As woke agenda spreads in STEM education, dissenters wary of speaking out

MIT's disinvitation of geophysicist for opposing mandatory DEI statements casts ongoing pall over intellectual freedom on campus, new report says.

Updated: January 24, 2023 - 6:25am

As science and math education increasingly yields ground to fringe progressive critiques of the disciplines, professors who stray from the new orthodoxy or simply object to the politicization of their fields are finding it harder to speak out.

This month's Joint Mathematics Meetings in Boston, the self-proclaimed "largest mathematics gathering in the world," invited Vanderbilt University's Luis Antonio Leyva to share his research on "re-imagining" the "white, cisheteropatriarchal space" of undergraduate math education by deploying "structural disruptions that advance justice" for nonwhite queer and transgender STEM majors.

The presentation by the math education professor, who has a joint appointment in gender studies, sounds like "an over-the-top caricature, another Sokal hoax," computer science professor Aryeh Kontorovich of Israel's Ben-Gurion University told The College Fix, referring to physicist Alan Sokal's 27-year-old gibberish paper in Social Text on quantum gravity as a "social and linguistic construct.")

Leyva didn't respond to a query about Kontorovich's characterization of his presentation and has hidden his Twitter account since his presentation drew wider notice.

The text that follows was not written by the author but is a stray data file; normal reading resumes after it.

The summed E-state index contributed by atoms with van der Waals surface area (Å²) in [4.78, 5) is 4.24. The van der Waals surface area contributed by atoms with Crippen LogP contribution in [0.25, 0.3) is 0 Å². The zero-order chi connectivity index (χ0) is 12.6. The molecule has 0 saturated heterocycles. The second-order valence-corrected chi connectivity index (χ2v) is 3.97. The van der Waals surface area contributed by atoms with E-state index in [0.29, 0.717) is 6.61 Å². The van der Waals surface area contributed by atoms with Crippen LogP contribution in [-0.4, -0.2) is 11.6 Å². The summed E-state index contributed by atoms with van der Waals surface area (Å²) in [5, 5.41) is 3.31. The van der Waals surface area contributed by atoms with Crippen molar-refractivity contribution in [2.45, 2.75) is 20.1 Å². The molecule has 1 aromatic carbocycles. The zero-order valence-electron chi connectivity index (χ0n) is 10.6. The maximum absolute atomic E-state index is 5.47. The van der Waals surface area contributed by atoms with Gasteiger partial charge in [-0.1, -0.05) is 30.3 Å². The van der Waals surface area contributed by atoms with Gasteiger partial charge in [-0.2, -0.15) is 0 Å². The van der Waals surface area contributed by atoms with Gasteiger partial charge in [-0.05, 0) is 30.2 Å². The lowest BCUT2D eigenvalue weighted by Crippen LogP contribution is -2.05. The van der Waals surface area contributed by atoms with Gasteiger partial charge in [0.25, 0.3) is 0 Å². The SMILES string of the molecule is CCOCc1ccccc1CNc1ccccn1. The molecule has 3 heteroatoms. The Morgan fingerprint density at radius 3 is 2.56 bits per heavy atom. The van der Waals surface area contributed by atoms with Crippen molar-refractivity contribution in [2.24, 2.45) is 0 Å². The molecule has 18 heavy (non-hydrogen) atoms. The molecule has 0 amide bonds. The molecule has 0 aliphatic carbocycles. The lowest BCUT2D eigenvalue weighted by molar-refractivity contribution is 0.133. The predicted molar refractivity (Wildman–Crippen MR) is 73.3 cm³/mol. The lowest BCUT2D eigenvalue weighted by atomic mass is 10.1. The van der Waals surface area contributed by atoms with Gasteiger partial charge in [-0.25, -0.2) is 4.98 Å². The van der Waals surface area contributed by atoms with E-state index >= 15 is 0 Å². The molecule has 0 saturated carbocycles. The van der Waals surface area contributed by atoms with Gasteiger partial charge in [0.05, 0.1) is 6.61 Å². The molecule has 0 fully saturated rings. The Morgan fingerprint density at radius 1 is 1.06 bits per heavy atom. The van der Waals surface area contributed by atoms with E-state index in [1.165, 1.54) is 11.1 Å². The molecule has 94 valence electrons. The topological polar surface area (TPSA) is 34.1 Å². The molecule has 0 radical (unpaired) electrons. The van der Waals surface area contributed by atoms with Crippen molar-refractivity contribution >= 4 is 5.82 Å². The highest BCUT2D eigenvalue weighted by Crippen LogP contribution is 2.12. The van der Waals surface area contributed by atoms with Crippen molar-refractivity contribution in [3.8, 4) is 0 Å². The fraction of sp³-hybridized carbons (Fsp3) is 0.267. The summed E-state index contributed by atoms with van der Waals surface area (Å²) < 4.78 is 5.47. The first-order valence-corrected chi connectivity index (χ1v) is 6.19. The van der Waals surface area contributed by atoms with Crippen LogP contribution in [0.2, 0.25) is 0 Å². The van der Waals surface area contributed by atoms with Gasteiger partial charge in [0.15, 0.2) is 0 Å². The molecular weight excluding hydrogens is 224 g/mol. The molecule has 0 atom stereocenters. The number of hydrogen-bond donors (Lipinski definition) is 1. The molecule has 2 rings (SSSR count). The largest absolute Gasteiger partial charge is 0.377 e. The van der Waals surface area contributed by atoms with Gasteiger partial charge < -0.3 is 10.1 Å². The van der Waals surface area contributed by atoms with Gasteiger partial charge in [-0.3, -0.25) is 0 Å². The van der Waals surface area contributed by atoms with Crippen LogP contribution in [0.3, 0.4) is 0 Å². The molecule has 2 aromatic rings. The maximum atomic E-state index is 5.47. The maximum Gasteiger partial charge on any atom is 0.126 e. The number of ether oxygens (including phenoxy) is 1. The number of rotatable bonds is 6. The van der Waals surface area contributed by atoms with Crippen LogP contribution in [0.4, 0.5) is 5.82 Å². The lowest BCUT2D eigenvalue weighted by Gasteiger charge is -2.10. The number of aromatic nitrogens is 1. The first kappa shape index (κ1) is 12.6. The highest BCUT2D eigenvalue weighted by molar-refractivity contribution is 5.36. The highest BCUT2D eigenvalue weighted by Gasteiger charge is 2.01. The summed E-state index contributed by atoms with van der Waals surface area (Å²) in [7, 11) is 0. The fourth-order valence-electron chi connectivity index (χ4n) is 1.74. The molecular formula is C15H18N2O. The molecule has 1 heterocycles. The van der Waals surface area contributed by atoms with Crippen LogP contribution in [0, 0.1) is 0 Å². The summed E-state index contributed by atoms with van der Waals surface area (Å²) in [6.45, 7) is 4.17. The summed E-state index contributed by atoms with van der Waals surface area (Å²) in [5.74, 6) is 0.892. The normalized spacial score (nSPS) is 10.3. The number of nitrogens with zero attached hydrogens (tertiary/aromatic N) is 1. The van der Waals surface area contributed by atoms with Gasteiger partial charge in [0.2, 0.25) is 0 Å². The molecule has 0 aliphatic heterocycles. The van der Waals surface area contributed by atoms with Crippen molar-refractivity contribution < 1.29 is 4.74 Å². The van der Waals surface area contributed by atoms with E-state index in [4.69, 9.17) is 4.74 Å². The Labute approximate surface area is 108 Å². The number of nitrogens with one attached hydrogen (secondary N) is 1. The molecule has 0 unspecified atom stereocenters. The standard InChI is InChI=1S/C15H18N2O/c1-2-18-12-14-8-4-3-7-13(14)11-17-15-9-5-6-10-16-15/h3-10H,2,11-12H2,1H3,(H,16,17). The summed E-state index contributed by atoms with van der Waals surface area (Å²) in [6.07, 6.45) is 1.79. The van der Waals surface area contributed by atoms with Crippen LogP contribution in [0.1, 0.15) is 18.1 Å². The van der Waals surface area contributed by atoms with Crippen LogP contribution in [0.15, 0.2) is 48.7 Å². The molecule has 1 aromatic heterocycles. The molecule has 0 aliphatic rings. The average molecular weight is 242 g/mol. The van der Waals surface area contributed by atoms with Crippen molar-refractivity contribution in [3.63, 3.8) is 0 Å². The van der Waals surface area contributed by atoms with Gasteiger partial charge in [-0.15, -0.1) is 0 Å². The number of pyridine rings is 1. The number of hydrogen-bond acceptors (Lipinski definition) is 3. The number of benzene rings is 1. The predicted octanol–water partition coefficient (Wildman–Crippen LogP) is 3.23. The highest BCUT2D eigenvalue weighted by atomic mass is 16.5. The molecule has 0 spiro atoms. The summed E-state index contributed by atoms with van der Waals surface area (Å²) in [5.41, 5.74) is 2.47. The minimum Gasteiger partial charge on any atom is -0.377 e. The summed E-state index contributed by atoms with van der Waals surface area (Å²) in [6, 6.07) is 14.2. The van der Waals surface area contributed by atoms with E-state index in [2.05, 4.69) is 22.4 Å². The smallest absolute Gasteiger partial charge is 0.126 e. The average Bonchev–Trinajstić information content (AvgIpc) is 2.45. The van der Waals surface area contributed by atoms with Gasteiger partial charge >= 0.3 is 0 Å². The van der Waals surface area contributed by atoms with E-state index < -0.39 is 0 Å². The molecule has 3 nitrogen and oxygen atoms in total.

Leyva is far from original in assigning racial guilt to math, however.

"On many levels, mathematics itself operates as Whiteness" by "perpetuat[ing] a perception that mathematics was largely developed by Greeks and other Europeans," University of Illinois math professor Rochelle Gutierrez wrote in a 2017 anthology for math educators, arguing that math teaching is inherently "political."

Gutierrez shared her vision for "rehumanizing mathematics" at the 2018 Latinx in the Mathematical Sciences Conference, sponsored by the National Security Agency and National Science Foundation among others.

Proponents of subordinating math to trendy academic theories made an early target of University of California Davis math chair Abigail Thompson for publicly opposing mandatory diversity, equity and inclusion statements in hiring and promotion, though she survived the cancelation attempt.

They succeeded, however, in getting MIT to disinvite University of Chicago geophysicist Dorian Abbot from giving a prestigious lecture at the premier private university for STEM education in 2021, because of his unrelated opposition to mandatory DEI statements. 

That incident continued to cast a pall over intellectual freedom at MIT a year later, when the Foundation for Individual Rights and Expression surveyed about 200 faculty and 250 students. It released the full report last week.

A small majority of professors said they opposed Abbot's disinvitation, while only one in six supported it. About six in 10 said the administration should defend a hypothetical professor who criticized campus DEI efforts against firing demands by students, with only 6% calling for an investigation and none calling for classroom removal, suspension or termination. 

Six in 10 also oppose "any kind" of action or "formal disincentives" against faculty who refuse to take DEI trainings, while fewer believe resistant faculty should "lose opportunities at work" (12%), "be suspended until they comply" (7%) or "be fired" (1%).

But 38% of faculty believe the administration would not defend controversial speech, while 41% said it wasn't clear whether the MIT administration protects free speech.

Two in five faculty said they were more likely to censor themselves on campus since the start of 2020 — a year marked by new potential for outrage mobs driven by virtual classroom incidents, as well as George Floyd-driven racial activism — compared to 45% who said they were about as likely to self-censor.